From Thomas Peters
Baltim[or]e Novr 18th 1786
I have the pleasure of recieving your favour of the 21 of Oct.1 you mention you are desireous of having procurd 50 bushls of Spring Barley. I have none by me at present, but if it can be procurd which I have no doubt of you may depend on its being sent you in time for sowing in the Spring. I should suppose 50 Bushls will be but a very small quantity if you have no Objection I will send you 100 Bushls and engage to take the produce of it. I believe that kind will answer this Climate, I procurd last Spring for Col. Lloyd Mr Bordley & some others some of the same but they have kept the whole produce, for sowing in the Spring.2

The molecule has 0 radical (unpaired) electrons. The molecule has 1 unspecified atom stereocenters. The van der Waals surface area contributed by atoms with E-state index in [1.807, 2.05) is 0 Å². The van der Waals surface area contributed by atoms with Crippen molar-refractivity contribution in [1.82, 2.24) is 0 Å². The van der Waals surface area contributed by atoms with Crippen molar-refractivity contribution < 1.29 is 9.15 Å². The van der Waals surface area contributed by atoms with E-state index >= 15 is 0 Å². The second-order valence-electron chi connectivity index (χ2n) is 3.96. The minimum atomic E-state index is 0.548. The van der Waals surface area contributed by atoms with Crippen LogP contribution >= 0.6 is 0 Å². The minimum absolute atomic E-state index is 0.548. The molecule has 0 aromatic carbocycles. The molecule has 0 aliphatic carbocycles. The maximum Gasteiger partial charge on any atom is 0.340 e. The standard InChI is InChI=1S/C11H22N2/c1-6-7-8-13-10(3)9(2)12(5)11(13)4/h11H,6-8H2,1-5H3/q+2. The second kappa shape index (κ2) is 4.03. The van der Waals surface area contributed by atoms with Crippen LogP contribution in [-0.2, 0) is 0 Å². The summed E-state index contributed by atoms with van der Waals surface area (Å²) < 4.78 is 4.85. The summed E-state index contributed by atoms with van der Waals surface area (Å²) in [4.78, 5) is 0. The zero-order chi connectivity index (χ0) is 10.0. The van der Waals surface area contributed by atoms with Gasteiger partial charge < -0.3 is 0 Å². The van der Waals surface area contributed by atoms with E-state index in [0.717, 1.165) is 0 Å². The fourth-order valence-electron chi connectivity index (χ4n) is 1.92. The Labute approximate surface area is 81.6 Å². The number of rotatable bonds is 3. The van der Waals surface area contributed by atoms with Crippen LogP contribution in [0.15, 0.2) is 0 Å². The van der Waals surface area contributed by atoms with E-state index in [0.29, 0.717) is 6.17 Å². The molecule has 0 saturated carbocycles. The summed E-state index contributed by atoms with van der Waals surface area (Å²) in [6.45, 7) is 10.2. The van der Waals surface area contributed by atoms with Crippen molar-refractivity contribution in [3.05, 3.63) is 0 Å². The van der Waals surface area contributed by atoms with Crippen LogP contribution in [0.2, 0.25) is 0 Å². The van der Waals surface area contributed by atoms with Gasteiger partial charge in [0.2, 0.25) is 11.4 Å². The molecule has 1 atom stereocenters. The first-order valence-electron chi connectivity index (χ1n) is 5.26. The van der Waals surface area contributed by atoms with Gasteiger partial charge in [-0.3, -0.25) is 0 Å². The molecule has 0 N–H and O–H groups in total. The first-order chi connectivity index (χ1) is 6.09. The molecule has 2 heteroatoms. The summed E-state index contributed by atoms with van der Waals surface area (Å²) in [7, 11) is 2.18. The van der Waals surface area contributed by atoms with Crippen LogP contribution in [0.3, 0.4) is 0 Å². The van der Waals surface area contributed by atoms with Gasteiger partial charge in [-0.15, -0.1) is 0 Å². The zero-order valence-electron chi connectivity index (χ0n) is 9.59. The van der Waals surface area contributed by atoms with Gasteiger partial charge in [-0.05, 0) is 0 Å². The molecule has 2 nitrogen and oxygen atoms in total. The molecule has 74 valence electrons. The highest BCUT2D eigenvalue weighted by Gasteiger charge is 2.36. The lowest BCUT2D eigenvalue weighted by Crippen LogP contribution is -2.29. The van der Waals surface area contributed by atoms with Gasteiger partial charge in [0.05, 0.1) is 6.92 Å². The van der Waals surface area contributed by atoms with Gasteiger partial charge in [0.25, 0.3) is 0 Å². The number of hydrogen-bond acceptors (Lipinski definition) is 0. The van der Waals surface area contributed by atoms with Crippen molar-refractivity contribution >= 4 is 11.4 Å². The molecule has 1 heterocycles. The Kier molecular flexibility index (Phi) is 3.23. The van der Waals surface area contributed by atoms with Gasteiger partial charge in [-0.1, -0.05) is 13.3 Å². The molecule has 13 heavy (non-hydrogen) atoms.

We should be willing to engage with you for 5000 Bushls Yearly at 5s. per Bushl this Currency if you find it will Answer your purpose, which I am confident it will from what I heard of the Fertility of your Land, I think they will turn out at least 35 bushls per Acre upon an average, which I think is more than any other Crop from the same Lands will produce; the Farmers here are troubled much in Cleaning the Barley for want of method. I will send you a small machine which will not Cost more than Ten shilling which will ⟨illegible⟩ & Clean in the hands of one man more than five could without such; should there be any Barley in your neighbourhood I shall be very glad to purchase it. Permit me to present my respectfull Compliments to Mrs Washington & ⟨subscribe⟩ myself with esteem & regard Your very humble Servant
Thomas Peters came to Baltimore from Philadelphia at the end of the Revolution and built a brewery. He advertised on 3 Nov. 1786 in the Maryland Journal and Baltimore Advertiser: “GOOD BARLEY WANTED, For which a good Price will be given, at Thomas Peters and Co’s Brewery, On the lower End of Jones’s Falls, Baltimore.”
1. Letter not found.